B.C. couples ‘gambling’ on whether COVID rules will let them dance at their wedding

Amy Kobelt and Tony Cruz pushed back their wedding in hopes of being able to celebrate it without the constraints of COVID-19

A plane is silhouetted as it takes off from Vancouver International Airport in Richmond, B.C., May 13, 2019. THE CANADIAN PRESS/Jonathan Hayward
Report calls for airlines to refund passengers for flights halted due to COVID-19

Conclusion: federal help should be on the condition airlines immediately refund Canadian travellers

Green party Leader Annamie Paul speaks during a news conference on Parliament Hill in Ottawa on Tuesday, June 15, 2021. Paul has survived another day of party strife after a planned ouster shifted course, leaving her with a tenuous grip on power ahead of a likely federal election this year. THE CANADIAN PRESS/Justin Tang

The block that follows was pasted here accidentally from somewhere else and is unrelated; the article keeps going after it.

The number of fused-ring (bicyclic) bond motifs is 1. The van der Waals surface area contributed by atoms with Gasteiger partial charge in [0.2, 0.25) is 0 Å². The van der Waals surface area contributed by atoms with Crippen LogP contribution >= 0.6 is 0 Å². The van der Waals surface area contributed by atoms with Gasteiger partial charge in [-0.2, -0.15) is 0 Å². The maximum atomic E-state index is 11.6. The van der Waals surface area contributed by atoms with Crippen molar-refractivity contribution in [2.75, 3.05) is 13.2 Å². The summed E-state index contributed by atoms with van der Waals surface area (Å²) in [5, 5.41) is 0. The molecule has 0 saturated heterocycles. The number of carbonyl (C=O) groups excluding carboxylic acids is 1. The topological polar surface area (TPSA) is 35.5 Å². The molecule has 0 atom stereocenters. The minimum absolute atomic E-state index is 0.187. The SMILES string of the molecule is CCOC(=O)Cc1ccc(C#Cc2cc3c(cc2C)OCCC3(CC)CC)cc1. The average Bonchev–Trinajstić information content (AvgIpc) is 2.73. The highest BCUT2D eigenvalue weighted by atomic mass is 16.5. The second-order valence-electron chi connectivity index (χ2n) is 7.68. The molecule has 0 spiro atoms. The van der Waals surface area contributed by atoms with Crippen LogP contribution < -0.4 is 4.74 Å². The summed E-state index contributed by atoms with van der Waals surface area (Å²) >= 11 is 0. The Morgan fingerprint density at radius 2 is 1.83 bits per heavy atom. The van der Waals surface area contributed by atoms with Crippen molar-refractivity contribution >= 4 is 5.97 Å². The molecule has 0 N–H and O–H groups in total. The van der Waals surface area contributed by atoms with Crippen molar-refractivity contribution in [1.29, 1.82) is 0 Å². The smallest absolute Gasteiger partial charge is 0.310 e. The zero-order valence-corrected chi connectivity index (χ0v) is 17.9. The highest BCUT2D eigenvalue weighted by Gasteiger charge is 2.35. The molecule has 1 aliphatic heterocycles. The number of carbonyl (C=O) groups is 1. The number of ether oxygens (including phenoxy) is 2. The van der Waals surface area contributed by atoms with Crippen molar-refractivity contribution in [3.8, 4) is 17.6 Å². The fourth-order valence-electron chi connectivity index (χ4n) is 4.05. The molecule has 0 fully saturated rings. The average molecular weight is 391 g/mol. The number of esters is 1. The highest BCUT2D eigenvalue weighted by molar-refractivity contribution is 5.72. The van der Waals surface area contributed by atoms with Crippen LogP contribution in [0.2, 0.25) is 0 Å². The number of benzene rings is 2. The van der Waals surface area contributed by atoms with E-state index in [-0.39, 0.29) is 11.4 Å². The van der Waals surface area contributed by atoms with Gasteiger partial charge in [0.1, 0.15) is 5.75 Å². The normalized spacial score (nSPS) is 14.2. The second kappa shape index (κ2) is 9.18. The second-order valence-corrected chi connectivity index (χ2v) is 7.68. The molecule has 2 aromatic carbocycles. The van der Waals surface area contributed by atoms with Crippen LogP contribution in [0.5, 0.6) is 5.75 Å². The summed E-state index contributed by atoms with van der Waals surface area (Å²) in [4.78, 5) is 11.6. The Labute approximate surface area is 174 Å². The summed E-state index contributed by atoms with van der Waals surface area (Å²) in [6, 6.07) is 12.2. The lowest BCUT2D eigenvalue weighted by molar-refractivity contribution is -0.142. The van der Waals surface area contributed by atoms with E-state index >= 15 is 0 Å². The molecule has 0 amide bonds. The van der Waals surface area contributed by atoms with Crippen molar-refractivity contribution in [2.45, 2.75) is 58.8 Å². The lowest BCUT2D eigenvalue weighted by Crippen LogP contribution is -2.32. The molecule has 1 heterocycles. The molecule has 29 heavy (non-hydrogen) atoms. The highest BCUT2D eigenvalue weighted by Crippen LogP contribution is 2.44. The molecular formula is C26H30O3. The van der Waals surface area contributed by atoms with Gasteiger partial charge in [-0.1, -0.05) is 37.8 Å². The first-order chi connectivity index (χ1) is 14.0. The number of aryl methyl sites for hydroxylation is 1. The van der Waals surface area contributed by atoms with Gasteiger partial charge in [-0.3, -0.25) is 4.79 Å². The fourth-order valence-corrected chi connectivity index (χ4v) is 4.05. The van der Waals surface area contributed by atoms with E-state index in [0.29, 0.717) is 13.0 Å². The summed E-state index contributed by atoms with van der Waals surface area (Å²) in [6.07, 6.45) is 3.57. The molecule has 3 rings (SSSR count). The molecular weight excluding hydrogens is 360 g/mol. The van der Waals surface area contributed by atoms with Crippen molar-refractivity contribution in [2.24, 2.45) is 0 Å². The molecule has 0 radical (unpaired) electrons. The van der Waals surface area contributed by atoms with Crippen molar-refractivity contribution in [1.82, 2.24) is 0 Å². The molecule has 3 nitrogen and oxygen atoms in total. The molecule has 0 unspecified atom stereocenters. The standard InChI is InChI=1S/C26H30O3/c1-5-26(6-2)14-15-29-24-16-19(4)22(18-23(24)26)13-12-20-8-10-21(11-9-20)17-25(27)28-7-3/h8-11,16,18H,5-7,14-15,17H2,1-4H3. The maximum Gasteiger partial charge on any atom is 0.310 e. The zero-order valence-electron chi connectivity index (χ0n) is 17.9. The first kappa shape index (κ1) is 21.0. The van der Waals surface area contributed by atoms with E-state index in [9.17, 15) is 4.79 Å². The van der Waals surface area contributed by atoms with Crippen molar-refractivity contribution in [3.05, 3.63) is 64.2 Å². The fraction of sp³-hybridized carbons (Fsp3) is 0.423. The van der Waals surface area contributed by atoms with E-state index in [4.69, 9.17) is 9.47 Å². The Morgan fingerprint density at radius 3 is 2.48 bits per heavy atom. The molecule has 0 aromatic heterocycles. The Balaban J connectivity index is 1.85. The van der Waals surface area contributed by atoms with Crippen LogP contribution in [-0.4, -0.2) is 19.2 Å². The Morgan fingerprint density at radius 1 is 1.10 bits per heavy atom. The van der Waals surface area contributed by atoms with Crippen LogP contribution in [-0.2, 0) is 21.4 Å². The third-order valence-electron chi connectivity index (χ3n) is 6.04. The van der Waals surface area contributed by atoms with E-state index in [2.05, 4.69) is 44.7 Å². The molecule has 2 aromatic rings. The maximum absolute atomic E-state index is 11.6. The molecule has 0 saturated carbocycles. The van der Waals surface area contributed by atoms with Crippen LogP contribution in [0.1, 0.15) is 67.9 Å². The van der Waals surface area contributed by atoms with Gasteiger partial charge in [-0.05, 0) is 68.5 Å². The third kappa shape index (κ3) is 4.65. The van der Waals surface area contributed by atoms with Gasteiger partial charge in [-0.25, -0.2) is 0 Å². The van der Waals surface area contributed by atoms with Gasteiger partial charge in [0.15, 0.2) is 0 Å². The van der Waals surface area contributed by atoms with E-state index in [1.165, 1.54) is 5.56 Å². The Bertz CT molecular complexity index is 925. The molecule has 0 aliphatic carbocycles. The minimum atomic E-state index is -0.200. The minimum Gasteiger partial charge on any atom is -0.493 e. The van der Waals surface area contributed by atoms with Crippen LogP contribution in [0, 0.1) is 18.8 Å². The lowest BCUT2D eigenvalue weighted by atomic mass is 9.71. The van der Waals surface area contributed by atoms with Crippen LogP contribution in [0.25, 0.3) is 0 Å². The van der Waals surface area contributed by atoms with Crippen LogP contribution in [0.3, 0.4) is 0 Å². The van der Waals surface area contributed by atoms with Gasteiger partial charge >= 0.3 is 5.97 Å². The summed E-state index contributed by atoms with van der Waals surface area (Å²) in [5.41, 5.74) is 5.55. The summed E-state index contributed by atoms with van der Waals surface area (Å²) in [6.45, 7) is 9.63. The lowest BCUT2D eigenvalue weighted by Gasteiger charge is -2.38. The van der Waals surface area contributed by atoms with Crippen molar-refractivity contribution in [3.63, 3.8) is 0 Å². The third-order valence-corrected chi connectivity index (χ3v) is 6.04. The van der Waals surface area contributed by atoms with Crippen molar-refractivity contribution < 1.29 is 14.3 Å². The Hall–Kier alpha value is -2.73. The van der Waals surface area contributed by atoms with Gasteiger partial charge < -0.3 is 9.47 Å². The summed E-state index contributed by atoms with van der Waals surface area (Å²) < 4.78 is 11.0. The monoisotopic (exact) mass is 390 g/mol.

Green Leader Annamie Paul blasts ‘racist,’ ‘sexist’ party execs who sought ouster

Fallout has continued, with two of the federal council’s members resigning

Provincial health officer Dr. Bonnie Henry says re-opening B.C.’s border to the U.S. ‘is not in our best interest’ right now. (B.C. Government photo)
Provincial health officer Dr. Bonnie Henry (B.C. Government photo)
B.C. records 113 new COVID-19 cases Wednesday, 4 deaths

Vaccination of young people rising quickly, near 75 per cent

Most Read